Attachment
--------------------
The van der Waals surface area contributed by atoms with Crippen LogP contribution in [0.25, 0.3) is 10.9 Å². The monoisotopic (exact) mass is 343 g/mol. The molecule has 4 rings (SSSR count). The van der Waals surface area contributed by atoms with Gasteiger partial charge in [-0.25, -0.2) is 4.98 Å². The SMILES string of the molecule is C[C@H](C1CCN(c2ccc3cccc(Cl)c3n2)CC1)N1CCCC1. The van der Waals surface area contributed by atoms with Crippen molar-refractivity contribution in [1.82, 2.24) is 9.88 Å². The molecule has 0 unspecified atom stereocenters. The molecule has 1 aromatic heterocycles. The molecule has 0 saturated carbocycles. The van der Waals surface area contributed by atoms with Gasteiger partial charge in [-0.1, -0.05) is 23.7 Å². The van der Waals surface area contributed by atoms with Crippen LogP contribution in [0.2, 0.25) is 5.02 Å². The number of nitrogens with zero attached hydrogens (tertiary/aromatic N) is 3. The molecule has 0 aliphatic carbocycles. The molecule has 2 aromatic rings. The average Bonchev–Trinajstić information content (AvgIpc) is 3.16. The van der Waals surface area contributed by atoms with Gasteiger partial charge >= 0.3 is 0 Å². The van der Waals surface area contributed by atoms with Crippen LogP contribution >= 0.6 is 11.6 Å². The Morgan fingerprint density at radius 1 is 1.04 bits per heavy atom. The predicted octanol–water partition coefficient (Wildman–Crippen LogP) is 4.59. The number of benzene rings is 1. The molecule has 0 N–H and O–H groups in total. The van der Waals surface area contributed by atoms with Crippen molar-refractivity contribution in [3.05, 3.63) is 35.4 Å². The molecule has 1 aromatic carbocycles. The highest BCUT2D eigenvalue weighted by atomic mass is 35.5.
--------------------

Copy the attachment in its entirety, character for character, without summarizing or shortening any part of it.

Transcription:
The van der Waals surface area contributed by atoms with Crippen LogP contribution in [0.25, 0.3) is 10.9 Å². The monoisotopic (exact) mass is 343 g/mol. The molecule has 4 rings (SSSR count). The van der Waals surface area contributed by atoms with Gasteiger partial charge in [-0.25, -0.2) is 4.98 Å². The SMILES string of the molecule is C[C@H](C1CCN(c2ccc3cccc(Cl)c3n2)CC1)N1CCCC1. The van der Waals surface area contributed by atoms with Crippen molar-refractivity contribution in [1.82, 2.24) is 9.88 Å². The molecule has 0 unspecified atom stereocenters. The molecule has 1 aromatic heterocycles. The molecule has 0 saturated carbocycles. The van der Waals surface area contributed by atoms with Gasteiger partial charge in [-0.1, -0.05) is 23.7 Å². The van der Waals surface area contributed by atoms with Crippen LogP contribution in [0.2, 0.25) is 5.02 Å². The number of nitrogens with zero attached hydrogens (tertiary/aromatic N) is 3. The molecule has 0 aliphatic carbocycles. The molecule has 2 aromatic rings. The average Bonchev–Trinajstić information content (AvgIpc) is 3.16. The van der Waals surface area contributed by atoms with Gasteiger partial charge >= 0.3 is 0 Å². The van der Waals surface area contributed by atoms with Crippen LogP contribution >= 0.6 is 11.6 Å². The Morgan fingerprint density at radius 1 is 1.04 bits per heavy atom. The predicted octanol–water partition coefficient (Wildman–Crippen LogP) is 4.59. The number of benzene rings is 1. The molecule has 0 N–H and O–H groups in total. The van der Waals surface area contributed by atoms with Crippen molar-refractivity contribution in [3.05, 3.63) is 35.4 Å². The molecule has 1 aromatic carbocycles. The highest BCUT2D eigenvalue weighted by atomic mass is 35.5.